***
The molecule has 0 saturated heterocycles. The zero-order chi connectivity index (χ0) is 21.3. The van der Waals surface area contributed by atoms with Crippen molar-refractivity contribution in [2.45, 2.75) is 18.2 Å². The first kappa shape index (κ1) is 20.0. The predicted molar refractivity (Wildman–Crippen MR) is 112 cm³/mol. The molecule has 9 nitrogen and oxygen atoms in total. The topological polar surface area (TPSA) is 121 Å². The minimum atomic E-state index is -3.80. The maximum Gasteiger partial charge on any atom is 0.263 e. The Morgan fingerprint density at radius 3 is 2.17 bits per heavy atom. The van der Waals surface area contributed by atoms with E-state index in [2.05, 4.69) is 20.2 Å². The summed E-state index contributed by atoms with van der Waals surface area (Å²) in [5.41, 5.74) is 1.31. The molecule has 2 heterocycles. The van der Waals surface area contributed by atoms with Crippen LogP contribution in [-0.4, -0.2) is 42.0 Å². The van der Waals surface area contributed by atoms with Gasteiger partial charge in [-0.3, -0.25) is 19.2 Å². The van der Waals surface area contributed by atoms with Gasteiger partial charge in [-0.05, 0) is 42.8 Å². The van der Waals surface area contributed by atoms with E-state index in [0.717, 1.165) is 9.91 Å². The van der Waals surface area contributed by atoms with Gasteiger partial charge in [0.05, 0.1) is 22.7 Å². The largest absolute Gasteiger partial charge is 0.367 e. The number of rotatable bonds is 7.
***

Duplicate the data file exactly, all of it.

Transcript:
The molecule has 0 saturated heterocycles. The zero-order chi connectivity index (χ0) is 21.3. The van der Waals surface area contributed by atoms with Crippen molar-refractivity contribution in [2.45, 2.75) is 18.2 Å². The first kappa shape index (κ1) is 20.0. The predicted molar refractivity (Wildman–Crippen MR) is 112 cm³/mol. The molecule has 9 nitrogen and oxygen atoms in total. The topological polar surface area (TPSA) is 121 Å². The minimum atomic E-state index is -3.80. The maximum Gasteiger partial charge on any atom is 0.263 e. The Morgan fingerprint density at radius 3 is 2.17 bits per heavy atom. The van der Waals surface area contributed by atoms with E-state index in [2.05, 4.69) is 20.2 Å². The summed E-state index contributed by atoms with van der Waals surface area (Å²) in [5.41, 5.74) is 1.31. The molecule has 2 heterocycles. The van der Waals surface area contributed by atoms with Crippen LogP contribution in [-0.4, -0.2) is 42.0 Å². The van der Waals surface area contributed by atoms with Gasteiger partial charge in [-0.3, -0.25) is 19.2 Å². The van der Waals surface area contributed by atoms with Gasteiger partial charge in [-0.05, 0) is 42.8 Å². The van der Waals surface area contributed by atoms with E-state index in [0.717, 1.165) is 9.91 Å². The van der Waals surface area contributed by atoms with Gasteiger partial charge in [0.05, 0.1) is 22.7 Å². The largest absolute Gasteiger partial charge is 0.367 e. The number of rotatable bonds is 7.